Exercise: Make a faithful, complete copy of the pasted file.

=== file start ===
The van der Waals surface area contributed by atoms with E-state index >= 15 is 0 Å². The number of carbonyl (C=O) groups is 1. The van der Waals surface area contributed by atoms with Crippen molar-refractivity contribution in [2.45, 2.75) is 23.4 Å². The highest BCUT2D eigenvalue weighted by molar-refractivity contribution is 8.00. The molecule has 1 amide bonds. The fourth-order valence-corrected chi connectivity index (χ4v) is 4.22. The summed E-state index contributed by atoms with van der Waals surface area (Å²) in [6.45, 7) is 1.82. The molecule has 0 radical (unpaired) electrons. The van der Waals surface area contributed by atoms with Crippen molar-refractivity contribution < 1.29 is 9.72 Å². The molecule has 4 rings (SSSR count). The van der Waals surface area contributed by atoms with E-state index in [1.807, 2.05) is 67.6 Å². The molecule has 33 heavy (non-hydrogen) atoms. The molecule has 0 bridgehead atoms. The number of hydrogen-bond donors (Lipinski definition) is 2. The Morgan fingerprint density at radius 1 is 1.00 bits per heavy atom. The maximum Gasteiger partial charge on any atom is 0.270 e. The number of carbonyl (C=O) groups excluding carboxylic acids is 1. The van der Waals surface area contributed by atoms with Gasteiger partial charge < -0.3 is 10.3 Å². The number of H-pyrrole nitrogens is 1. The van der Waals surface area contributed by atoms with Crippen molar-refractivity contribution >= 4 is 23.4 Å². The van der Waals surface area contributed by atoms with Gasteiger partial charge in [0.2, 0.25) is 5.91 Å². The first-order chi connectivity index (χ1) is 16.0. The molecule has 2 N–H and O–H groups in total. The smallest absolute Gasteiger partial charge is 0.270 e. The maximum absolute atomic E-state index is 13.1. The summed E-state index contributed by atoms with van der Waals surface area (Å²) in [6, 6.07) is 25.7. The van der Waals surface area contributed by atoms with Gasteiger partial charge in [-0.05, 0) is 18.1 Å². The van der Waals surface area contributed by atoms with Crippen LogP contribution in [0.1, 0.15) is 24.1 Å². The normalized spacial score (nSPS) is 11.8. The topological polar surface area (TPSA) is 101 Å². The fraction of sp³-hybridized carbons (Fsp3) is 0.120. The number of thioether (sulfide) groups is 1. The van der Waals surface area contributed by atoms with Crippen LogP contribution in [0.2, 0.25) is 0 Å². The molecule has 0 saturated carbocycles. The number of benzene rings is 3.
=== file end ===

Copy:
The van der Waals surface area contributed by atoms with E-state index >= 15 is 0 Å². The number of carbonyl (C=O) groups is 1. The van der Waals surface area contributed by atoms with Crippen molar-refractivity contribution in [2.45, 2.75) is 23.4 Å². The highest BCUT2D eigenvalue weighted by molar-refractivity contribution is 8.00. The molecule has 1 amide bonds. The fourth-order valence-corrected chi connectivity index (χ4v) is 4.22. The summed E-state index contributed by atoms with van der Waals surface area (Å²) in [6.45, 7) is 1.82. The molecule has 0 radical (unpaired) electrons. The van der Waals surface area contributed by atoms with Crippen molar-refractivity contribution < 1.29 is 9.72 Å². The molecule has 4 rings (SSSR count). The van der Waals surface area contributed by atoms with E-state index in [1.807, 2.05) is 67.6 Å². The molecule has 33 heavy (non-hydrogen) atoms. The molecule has 0 bridgehead atoms. The number of hydrogen-bond donors (Lipinski definition) is 2. The Morgan fingerprint density at radius 1 is 1.00 bits per heavy atom. The maximum Gasteiger partial charge on any atom is 0.270 e. The number of carbonyl (C=O) groups excluding carboxylic acids is 1. The van der Waals surface area contributed by atoms with Gasteiger partial charge < -0.3 is 10.3 Å². The number of H-pyrrole nitrogens is 1. The van der Waals surface area contributed by atoms with Crippen molar-refractivity contribution >= 4 is 23.4 Å². The van der Waals surface area contributed by atoms with Gasteiger partial charge in [0.2, 0.25) is 5.91 Å². The first-order chi connectivity index (χ1) is 16.0. The molecule has 2 N–H and O–H groups in total. The smallest absolute Gasteiger partial charge is 0.270 e. The maximum absolute atomic E-state index is 13.1. The summed E-state index contributed by atoms with van der Waals surface area (Å²) in [6, 6.07) is 25.7. The van der Waals surface area contributed by atoms with Gasteiger partial charge in [-0.05, 0) is 18.1 Å². The van der Waals surface area contributed by atoms with Crippen LogP contribution in [0.1, 0.15) is 24.1 Å². The normalized spacial score (nSPS) is 11.8. The topological polar surface area (TPSA) is 101 Å². The fraction of sp³-hybridized carbons (Fsp3) is 0.120. The number of thioether (sulfide) groups is 1. The van der Waals surface area contributed by atoms with Crippen LogP contribution in [0.2, 0.25) is 0 Å². The molecule has 0 saturated carbocycles. The number of benzene rings is 3.